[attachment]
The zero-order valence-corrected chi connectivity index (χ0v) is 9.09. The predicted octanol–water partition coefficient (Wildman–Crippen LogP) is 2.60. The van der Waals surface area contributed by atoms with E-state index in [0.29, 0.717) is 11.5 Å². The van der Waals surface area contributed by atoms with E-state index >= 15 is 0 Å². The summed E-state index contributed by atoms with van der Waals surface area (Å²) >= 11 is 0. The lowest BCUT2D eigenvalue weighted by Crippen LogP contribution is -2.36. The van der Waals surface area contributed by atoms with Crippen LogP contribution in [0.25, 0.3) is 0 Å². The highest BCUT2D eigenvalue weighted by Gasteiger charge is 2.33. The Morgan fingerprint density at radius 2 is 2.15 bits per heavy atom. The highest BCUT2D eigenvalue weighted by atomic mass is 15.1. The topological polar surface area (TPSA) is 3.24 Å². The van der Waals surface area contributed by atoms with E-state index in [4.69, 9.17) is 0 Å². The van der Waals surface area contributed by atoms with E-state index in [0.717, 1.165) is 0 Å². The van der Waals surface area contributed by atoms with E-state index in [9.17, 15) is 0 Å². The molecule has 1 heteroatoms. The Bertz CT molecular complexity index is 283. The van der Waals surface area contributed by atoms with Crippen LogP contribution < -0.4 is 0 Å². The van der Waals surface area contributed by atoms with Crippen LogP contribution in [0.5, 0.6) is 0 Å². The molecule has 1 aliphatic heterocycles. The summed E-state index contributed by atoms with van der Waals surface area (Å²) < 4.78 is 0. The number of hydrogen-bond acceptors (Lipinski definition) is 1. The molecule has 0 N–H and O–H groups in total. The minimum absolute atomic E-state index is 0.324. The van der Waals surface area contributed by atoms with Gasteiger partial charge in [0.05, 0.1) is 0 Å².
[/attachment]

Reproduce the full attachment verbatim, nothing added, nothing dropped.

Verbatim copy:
The zero-order valence-corrected chi connectivity index (χ0v) is 9.09. The predicted octanol–water partition coefficient (Wildman–Crippen LogP) is 2.60. The van der Waals surface area contributed by atoms with E-state index in [0.29, 0.717) is 11.5 Å². The van der Waals surface area contributed by atoms with E-state index >= 15 is 0 Å². The summed E-state index contributed by atoms with van der Waals surface area (Å²) >= 11 is 0. The lowest BCUT2D eigenvalue weighted by Crippen LogP contribution is -2.36. The van der Waals surface area contributed by atoms with Crippen LogP contribution in [0.25, 0.3) is 0 Å². The highest BCUT2D eigenvalue weighted by Gasteiger charge is 2.33. The Morgan fingerprint density at radius 2 is 2.15 bits per heavy atom. The highest BCUT2D eigenvalue weighted by atomic mass is 15.1. The topological polar surface area (TPSA) is 3.24 Å². The van der Waals surface area contributed by atoms with E-state index in [4.69, 9.17) is 0 Å². The van der Waals surface area contributed by atoms with E-state index in [0.717, 1.165) is 0 Å². The van der Waals surface area contributed by atoms with E-state index in [9.17, 15) is 0 Å². The molecule has 1 heteroatoms. The Bertz CT molecular complexity index is 283. The van der Waals surface area contributed by atoms with Crippen LogP contribution < -0.4 is 0 Å². The van der Waals surface area contributed by atoms with Crippen LogP contribution in [0.5, 0.6) is 0 Å². The molecule has 1 aliphatic heterocycles. The summed E-state index contributed by atoms with van der Waals surface area (Å²) < 4.78 is 0. The number of hydrogen-bond acceptors (Lipinski definition) is 1. The molecule has 0 N–H and O–H groups in total. The minimum absolute atomic E-state index is 0.324. The van der Waals surface area contributed by atoms with Gasteiger partial charge in [0.05, 0.1) is 0 Å².